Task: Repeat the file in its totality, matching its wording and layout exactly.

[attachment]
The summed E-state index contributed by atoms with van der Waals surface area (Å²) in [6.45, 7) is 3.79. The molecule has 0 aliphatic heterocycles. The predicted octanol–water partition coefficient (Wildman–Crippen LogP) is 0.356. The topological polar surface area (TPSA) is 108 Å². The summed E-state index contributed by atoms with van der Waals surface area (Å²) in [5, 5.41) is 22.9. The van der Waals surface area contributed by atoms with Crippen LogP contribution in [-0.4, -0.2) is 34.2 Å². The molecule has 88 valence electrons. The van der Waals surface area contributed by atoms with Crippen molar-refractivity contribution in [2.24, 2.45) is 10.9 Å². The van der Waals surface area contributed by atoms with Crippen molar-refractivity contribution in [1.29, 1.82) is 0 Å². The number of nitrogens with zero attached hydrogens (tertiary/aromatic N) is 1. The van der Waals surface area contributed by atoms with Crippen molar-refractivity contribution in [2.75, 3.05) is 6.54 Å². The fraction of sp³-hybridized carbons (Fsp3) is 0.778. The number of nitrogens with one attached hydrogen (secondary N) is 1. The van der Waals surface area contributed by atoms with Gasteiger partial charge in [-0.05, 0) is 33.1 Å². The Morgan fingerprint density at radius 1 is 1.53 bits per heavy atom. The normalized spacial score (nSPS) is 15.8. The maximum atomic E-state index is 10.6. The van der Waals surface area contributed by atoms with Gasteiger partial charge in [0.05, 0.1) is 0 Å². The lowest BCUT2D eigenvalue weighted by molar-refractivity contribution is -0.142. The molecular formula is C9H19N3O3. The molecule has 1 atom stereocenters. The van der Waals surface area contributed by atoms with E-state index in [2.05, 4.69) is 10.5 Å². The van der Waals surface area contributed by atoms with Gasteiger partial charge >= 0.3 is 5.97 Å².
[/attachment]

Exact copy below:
The summed E-state index contributed by atoms with van der Waals surface area (Å²) in [6.45, 7) is 3.79. The molecule has 0 aliphatic heterocycles. The predicted octanol–water partition coefficient (Wildman–Crippen LogP) is 0.356. The topological polar surface area (TPSA) is 108 Å². The summed E-state index contributed by atoms with van der Waals surface area (Å²) in [5, 5.41) is 22.9. The van der Waals surface area contributed by atoms with Crippen LogP contribution in [-0.4, -0.2) is 34.2 Å². The molecule has 88 valence electrons. The van der Waals surface area contributed by atoms with Crippen molar-refractivity contribution in [2.24, 2.45) is 10.9 Å². The van der Waals surface area contributed by atoms with Crippen molar-refractivity contribution in [1.29, 1.82) is 0 Å². The number of nitrogens with zero attached hydrogens (tertiary/aromatic N) is 1. The van der Waals surface area contributed by atoms with Crippen molar-refractivity contribution in [2.75, 3.05) is 6.54 Å². The fraction of sp³-hybridized carbons (Fsp3) is 0.778. The number of nitrogens with one attached hydrogen (secondary N) is 1. The van der Waals surface area contributed by atoms with Gasteiger partial charge in [-0.05, 0) is 33.1 Å². The Morgan fingerprint density at radius 1 is 1.53 bits per heavy atom. The normalized spacial score (nSPS) is 15.8. The maximum atomic E-state index is 10.6. The van der Waals surface area contributed by atoms with Gasteiger partial charge in [0.05, 0.1) is 0 Å². The lowest BCUT2D eigenvalue weighted by molar-refractivity contribution is -0.142. The molecular formula is C9H19N3O3. The molecule has 1 atom stereocenters. The van der Waals surface area contributed by atoms with E-state index in [2.05, 4.69) is 10.5 Å². The van der Waals surface area contributed by atoms with Gasteiger partial charge >= 0.3 is 5.97 Å².